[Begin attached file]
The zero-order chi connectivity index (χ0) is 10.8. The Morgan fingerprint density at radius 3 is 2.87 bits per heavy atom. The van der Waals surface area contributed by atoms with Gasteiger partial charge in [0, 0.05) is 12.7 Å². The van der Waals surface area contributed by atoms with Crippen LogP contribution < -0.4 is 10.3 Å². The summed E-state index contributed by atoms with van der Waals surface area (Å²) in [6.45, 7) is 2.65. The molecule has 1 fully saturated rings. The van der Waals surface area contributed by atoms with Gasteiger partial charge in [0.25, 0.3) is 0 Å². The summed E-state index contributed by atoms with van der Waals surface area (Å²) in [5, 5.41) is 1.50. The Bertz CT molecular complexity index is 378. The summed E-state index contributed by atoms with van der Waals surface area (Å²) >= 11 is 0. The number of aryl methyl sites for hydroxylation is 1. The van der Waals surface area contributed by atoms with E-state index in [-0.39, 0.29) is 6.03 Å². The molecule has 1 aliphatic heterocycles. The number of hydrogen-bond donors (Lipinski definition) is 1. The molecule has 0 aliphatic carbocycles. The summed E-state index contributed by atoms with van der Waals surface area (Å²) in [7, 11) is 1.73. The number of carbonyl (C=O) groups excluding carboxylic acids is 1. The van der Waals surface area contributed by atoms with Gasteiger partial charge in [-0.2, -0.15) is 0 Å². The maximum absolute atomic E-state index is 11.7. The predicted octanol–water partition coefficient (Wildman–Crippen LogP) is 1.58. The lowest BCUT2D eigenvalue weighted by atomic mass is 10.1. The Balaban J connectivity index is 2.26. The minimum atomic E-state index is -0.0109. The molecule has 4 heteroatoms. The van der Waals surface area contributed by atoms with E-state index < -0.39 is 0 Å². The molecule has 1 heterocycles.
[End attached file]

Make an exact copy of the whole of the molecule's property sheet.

The zero-order chi connectivity index (χ0) is 10.8. The Morgan fingerprint density at radius 3 is 2.87 bits per heavy atom. The van der Waals surface area contributed by atoms with Gasteiger partial charge in [0, 0.05) is 12.7 Å². The van der Waals surface area contributed by atoms with Crippen LogP contribution < -0.4 is 10.3 Å². The summed E-state index contributed by atoms with van der Waals surface area (Å²) in [6.45, 7) is 2.65. The molecule has 1 fully saturated rings. The van der Waals surface area contributed by atoms with Gasteiger partial charge in [0.25, 0.3) is 0 Å². The summed E-state index contributed by atoms with van der Waals surface area (Å²) in [5, 5.41) is 1.50. The Bertz CT molecular complexity index is 378. The summed E-state index contributed by atoms with van der Waals surface area (Å²) >= 11 is 0. The number of aryl methyl sites for hydroxylation is 1. The van der Waals surface area contributed by atoms with E-state index in [-0.39, 0.29) is 6.03 Å². The molecule has 1 aliphatic heterocycles. The number of hydrogen-bond donors (Lipinski definition) is 1. The molecule has 0 aliphatic carbocycles. The summed E-state index contributed by atoms with van der Waals surface area (Å²) in [7, 11) is 1.73. The number of carbonyl (C=O) groups excluding carboxylic acids is 1. The van der Waals surface area contributed by atoms with Gasteiger partial charge in [-0.2, -0.15) is 0 Å². The maximum absolute atomic E-state index is 11.7. The predicted octanol–water partition coefficient (Wildman–Crippen LogP) is 1.58. The lowest BCUT2D eigenvalue weighted by atomic mass is 10.1. The Balaban J connectivity index is 2.26. The minimum atomic E-state index is -0.0109. The molecule has 4 heteroatoms. The van der Waals surface area contributed by atoms with E-state index < -0.39 is 0 Å². The molecule has 1 heterocycles.